Traditional attitudes towards race, sexuality and gender roles also seem to be changing slowly. While many remain conservative, Korean teens and twenty-somethings are more accepting towards feminism, LGBT issues, body modification (piercings, tattoos and plastic surgery) than previous generations. The desire to break away from conservative tradition seems to be synonymous with modernising, and a little more effort is being made to be more politically correct.

Seeking A Better Life


When South Korea was still a developing third world country, the previous generations could not afford the luxury of choice during those desperate times. Citizens tolerated harsh working conditions and other societal flaws, but now people voice their dissatisfaction and have become less lenient. This has spiked an increase in a desire to leave the country. Those who are ambitious and are unwilling to conform end up leaving the country. Millennials are world travellers and more adaptable than their parents.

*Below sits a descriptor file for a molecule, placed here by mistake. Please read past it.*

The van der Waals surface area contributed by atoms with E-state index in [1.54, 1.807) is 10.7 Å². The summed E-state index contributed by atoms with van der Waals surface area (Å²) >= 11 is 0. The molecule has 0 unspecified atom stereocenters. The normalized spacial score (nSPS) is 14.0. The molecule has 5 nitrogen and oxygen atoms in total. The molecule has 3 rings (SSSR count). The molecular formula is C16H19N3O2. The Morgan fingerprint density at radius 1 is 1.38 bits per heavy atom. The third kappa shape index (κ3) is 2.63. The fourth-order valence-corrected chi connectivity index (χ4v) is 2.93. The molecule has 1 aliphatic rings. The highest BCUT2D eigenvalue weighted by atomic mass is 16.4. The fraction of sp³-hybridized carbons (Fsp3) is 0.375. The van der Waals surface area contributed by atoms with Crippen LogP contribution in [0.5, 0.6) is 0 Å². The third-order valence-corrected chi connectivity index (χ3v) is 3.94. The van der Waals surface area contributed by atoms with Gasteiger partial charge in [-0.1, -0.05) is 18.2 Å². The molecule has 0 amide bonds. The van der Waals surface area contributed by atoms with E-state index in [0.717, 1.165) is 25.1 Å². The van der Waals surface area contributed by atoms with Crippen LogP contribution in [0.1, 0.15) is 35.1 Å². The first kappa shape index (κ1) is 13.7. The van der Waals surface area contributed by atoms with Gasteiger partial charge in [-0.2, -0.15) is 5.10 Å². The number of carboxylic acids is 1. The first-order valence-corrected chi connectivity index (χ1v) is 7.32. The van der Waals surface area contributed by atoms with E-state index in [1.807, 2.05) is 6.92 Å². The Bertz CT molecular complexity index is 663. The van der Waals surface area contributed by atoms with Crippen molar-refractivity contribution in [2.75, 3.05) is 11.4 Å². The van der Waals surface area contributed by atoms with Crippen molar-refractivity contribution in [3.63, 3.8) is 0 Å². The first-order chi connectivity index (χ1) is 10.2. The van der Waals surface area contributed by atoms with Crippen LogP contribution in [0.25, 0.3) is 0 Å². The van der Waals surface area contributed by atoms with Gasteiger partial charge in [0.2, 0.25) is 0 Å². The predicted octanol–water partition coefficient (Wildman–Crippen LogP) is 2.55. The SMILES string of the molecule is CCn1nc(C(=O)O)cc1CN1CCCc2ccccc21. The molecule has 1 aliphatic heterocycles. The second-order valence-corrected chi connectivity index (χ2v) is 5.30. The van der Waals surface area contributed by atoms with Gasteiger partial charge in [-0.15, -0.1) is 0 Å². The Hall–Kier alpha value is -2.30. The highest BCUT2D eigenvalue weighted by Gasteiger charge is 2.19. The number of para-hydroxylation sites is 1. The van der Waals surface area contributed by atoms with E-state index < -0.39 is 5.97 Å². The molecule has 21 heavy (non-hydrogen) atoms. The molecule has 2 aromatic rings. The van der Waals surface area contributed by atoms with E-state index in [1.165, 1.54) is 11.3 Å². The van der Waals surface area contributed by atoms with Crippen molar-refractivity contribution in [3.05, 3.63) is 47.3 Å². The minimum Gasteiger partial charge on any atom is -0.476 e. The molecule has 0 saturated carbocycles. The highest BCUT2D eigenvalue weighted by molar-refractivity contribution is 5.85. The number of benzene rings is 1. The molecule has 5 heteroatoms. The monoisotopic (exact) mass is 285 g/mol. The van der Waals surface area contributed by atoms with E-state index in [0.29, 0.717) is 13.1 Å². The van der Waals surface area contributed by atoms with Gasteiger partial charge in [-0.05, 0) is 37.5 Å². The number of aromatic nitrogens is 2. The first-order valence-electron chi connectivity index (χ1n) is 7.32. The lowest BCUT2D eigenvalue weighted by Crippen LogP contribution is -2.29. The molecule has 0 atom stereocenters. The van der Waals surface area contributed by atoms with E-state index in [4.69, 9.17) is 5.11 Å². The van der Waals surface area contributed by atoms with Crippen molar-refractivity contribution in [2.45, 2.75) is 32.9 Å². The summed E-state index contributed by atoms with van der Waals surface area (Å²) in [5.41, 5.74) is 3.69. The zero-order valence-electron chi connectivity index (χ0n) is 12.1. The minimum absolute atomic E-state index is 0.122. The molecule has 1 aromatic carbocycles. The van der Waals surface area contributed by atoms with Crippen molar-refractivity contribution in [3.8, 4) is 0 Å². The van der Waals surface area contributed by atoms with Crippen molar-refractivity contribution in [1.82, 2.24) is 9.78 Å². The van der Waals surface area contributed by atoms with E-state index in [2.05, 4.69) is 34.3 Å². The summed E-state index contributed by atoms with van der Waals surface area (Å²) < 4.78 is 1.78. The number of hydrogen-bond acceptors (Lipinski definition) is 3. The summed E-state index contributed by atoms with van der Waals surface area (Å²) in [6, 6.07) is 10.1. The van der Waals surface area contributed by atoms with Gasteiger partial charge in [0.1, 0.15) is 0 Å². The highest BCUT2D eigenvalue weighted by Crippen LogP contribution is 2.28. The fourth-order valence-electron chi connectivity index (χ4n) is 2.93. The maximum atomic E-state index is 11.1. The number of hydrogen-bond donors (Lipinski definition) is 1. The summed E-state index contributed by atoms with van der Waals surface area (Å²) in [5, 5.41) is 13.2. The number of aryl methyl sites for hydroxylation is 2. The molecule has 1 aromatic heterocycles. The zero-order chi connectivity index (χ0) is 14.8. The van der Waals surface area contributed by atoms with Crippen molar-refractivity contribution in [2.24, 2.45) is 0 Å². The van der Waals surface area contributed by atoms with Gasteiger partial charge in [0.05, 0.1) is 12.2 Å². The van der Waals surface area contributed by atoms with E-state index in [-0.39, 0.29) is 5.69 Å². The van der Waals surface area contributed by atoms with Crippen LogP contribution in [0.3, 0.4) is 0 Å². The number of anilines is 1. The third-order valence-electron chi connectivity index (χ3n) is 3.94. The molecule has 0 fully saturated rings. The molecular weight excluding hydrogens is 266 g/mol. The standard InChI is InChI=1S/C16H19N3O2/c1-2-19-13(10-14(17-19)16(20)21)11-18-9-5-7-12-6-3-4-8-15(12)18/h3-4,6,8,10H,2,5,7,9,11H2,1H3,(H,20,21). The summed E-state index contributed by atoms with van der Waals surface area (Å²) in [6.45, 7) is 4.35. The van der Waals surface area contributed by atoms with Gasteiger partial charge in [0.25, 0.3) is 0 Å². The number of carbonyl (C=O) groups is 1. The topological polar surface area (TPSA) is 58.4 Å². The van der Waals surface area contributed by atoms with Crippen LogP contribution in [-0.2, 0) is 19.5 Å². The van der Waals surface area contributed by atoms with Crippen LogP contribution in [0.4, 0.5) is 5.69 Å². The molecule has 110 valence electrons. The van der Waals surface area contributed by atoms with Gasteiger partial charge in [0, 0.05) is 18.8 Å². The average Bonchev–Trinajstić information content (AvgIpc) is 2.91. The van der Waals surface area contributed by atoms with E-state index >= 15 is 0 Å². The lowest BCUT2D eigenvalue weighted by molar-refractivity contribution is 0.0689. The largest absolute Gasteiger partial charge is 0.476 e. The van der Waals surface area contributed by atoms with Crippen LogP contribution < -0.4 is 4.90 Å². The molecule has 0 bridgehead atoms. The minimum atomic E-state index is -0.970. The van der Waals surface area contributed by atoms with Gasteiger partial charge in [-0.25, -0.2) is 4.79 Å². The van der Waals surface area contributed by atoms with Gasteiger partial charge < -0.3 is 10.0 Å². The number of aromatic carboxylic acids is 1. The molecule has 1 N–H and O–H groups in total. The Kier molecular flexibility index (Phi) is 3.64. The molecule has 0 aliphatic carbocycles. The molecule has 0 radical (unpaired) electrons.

Challenging Inequality


Scandals and disasters have exposed corruption of authority, creating a young generation sceptical of those in privileged and high positions. Millennials come together to call for change. Young people are more aware of privilege and sensitive towards injustice and inequality. While hierarchy is still important in Korean society, the underdogs are gathering their voices and doing what they can to stand up and fight.

Open and Social


In the past, people socialised in very small circles that were nigh impenetrable to an outsider. Now people are more willing to connect with strangers and branch out from just family and school friends. Friendship is no longer enclosed, and now many services facilitate the making of new friends. While the importance of family is still integral in Korean culture, Millennial relationships are broadening.


The attitudes and opinions of a generation are reactions to the environment and the previous generation. The rapid development of Korean economy and technology has left behind the weak, and now only the fit and strong have adapted to this new society. The future of Korea lies in the hands of the Millennial generation and undoubtedly the generation after will be very different too. No one knows what the future holds, which is what makes it an exciting time for Korea.